Even as an adolescent, David had an awareness of the power of identifying with the name of the Lord — an awareness that made him unique among the warriors of Israel. Whereas everyone else identified with the name of the king and nation, David proclaimed the name of his God — a name that he would not use in vain; instead, it was the name that he knew would invoke victory as the Lord defended His reputation. David would later express what must have been in his heart that day when he penned the words of Psalm 20:7, “Some trust in chariots, and some in horses: but we will remember the name of the LORD our God.”
It was not only the Philistine in the Valley of Elah who has met his Waterloo at the name of the Lord, but also every giant throughout history has learned to fear the authoritative power of the name of the Lord. In Acts chapters four and five, the first Christians were imprisoned for preaching the gospel. When they were brought to trial, they were offered what might have been the original plea bargain in that they were to be released if they would agree to never preach in “this name” again. (Acts 4:17) There was no concern about their preaching, healing, or doing any other sort of ministry — as long as they didn’t use the name of Jesus in the process. The Goliaths all through history have feared the name that is above every name (Philippians 2:9) because that know that at that name they must bow down powerless (verse 10). The wise Solomon wrote of his revelation concerning the authority of the name of God with the words, “The name of the LORD is a strong tower: the righteous runneth into it, and is safe.” (Proverbs 18:10) He may have been taking a clue from his father David who had opened his twentieth psalm with the words, “The name of the God of Jacob defend thee.” The term he used for “defend” could easily have been translated, “set thee on high.” Thinking back on the methods of warfare at the time that these men wrote, the relationship among the terms “tower,” “set on high,” and “defend” is obvious. Since the weapons in use were spears, arrows, and swords, the person on the high ground had all the advantage. Standing at the bottom of a tower aiming up with a bow and arrow or a spear could be more destructive to oneself than to his enemy since gravity would be pulling down on the arrow or spear. Eventually, everything that went up would come down — possibly striking the one who sent it up. Our position of defense in the strong tower of the name of the Lord insures that no weapon formed against us will prosper. (Isaiah 54:17) In fact our enemies’ weapons may even prove to be their own undoing as with Haman’s gallows that was built for Mordecai (Esther 8:7), the pit that the culprit dug to ensnare his neighbor but fell into himself (Proverbs 26:27), and even Goliath’s own sword that was used to cut off his head (I Samuel 17:51). On the other hand, the person at the top of the tower had gravity’s force working for him rather than against him. Any projectile he hurled at the enemy would accelerate with the force of gravity, yielding it much more powerful as it impacted its target. So it is when believers use the name of the Lord. He adds His powerful authority to any energy we have exerted so that the impact is infinitely more forceful than we could ever initiate on our own. When challenged by sickness or disease, we can make our stand in the name of Jehovah Rapha, the God who heals all our diseases. When threatened by financial lack, we call upon the name of Jehovah Jireh, the God who supplies all our needs according to His riches in glory through Christ Jesus. If we are troubled, we can stretch forth the rod labeled Jehovah Shalom, the God of our peace. When lonely, depressed, scared, or anxious, we can present the stick etched with the inscription Jehovah Shama, the God who is ever present and who will never leave us nor forsake us.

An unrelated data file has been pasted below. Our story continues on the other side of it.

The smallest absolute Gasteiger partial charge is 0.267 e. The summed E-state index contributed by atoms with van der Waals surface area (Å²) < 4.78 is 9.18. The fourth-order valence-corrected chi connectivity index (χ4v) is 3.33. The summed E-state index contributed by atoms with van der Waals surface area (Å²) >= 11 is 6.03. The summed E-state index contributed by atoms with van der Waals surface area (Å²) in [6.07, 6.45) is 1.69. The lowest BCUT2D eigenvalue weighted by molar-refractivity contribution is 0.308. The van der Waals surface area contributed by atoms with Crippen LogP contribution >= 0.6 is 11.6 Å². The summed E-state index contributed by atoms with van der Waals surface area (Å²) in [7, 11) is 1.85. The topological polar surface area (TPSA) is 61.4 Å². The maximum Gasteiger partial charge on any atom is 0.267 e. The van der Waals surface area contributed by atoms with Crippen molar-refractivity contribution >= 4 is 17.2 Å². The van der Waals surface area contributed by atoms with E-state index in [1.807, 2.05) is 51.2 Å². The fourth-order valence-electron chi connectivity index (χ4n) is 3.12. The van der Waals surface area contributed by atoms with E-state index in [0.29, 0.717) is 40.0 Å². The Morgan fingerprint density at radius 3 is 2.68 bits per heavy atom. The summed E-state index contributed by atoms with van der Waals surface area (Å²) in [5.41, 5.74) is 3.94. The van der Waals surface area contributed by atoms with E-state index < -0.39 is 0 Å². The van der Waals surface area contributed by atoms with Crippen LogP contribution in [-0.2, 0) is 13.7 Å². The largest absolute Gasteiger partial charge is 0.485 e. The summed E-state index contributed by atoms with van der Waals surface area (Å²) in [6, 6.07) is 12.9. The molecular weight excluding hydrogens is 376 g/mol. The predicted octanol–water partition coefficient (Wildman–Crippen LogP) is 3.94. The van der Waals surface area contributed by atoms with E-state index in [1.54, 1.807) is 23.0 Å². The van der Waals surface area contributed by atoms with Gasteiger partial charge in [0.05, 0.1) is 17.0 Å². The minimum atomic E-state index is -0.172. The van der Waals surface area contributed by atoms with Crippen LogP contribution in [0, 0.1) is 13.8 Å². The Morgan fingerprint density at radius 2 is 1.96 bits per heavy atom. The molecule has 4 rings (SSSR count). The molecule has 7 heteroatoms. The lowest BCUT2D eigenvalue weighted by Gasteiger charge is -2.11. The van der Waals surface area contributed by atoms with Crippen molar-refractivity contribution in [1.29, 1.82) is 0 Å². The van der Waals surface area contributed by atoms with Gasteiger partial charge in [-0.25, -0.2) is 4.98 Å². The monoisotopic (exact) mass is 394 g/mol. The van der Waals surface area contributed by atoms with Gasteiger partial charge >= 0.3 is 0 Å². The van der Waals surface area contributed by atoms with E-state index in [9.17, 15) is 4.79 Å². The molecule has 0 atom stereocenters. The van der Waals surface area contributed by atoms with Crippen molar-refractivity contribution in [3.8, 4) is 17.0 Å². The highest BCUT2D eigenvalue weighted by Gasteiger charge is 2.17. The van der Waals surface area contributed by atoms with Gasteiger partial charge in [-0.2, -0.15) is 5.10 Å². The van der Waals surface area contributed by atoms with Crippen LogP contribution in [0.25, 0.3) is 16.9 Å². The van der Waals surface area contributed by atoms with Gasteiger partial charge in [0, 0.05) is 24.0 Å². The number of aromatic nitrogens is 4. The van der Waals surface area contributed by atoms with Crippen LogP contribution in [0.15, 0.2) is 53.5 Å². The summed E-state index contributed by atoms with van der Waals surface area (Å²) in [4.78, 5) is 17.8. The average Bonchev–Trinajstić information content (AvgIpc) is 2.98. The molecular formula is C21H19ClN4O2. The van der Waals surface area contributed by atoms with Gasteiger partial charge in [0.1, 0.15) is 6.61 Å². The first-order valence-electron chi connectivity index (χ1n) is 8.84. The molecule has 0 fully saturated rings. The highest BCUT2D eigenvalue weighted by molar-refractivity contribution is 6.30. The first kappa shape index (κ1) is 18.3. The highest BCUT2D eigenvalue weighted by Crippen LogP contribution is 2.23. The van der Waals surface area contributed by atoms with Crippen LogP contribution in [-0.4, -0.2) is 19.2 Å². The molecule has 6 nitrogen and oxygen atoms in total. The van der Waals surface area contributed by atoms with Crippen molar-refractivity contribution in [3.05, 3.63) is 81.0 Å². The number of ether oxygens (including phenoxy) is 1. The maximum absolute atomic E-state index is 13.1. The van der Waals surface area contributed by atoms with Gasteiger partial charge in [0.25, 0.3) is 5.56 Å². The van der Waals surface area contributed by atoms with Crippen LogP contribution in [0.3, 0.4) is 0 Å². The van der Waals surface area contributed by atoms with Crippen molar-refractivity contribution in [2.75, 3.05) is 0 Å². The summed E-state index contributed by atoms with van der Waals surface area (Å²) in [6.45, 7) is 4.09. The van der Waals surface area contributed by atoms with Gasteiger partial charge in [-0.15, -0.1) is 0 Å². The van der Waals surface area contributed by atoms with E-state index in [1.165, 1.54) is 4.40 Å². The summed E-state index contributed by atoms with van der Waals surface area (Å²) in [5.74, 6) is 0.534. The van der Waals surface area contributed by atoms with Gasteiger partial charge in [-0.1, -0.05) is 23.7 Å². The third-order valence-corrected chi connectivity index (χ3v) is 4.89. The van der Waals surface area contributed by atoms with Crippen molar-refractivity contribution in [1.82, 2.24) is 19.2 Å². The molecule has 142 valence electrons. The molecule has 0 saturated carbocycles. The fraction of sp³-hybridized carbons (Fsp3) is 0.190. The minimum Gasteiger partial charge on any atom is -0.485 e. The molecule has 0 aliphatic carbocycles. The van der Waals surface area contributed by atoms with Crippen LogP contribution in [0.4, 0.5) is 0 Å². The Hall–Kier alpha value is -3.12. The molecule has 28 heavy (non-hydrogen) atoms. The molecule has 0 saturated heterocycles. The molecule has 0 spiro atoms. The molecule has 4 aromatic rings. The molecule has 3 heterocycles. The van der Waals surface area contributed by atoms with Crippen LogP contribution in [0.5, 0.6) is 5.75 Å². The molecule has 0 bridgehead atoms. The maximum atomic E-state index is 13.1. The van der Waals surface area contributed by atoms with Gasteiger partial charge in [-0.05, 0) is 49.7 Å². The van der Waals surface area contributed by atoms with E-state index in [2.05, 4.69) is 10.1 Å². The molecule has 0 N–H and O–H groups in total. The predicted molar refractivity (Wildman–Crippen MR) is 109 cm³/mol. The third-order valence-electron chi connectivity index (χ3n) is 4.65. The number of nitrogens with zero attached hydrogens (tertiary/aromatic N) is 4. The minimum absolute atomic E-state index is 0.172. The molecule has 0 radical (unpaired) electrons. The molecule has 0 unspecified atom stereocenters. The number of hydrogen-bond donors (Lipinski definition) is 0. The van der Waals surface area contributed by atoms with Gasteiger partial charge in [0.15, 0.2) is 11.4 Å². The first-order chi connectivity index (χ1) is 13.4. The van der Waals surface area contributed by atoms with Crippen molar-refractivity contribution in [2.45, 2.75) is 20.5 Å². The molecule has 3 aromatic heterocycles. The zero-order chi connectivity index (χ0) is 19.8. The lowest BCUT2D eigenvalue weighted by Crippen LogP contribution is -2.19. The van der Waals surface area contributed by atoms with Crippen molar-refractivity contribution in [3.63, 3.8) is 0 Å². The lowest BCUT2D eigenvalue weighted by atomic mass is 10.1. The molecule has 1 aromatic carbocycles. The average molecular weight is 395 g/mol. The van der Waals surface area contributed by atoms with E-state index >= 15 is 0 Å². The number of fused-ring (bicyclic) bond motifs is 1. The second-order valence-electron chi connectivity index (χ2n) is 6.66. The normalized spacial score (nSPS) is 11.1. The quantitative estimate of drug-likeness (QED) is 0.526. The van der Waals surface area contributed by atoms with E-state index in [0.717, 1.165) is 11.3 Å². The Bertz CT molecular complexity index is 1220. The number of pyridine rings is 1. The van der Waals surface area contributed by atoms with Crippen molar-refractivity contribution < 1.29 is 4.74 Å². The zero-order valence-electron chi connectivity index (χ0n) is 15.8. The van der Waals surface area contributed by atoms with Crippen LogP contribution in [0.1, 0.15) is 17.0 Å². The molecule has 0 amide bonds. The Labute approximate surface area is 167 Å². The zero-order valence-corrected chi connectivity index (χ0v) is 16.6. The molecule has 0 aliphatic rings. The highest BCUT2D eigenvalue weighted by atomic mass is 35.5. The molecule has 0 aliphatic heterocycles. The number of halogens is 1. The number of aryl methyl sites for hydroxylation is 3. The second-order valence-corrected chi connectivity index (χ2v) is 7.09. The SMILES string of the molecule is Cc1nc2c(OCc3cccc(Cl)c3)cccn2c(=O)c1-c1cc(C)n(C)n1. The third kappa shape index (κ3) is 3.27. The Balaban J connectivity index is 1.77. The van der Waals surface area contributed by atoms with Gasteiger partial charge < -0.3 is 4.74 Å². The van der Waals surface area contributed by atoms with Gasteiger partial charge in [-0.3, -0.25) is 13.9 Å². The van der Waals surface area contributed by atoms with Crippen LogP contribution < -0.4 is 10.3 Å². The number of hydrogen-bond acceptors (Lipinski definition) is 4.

Surely this message is what David had in mind when he penned the words, Yea, though I walk through the valley of the shadow of death, I will fear no evil: for thou art with me; thy rod and thy staff they comfort me. (Psalm 23:4)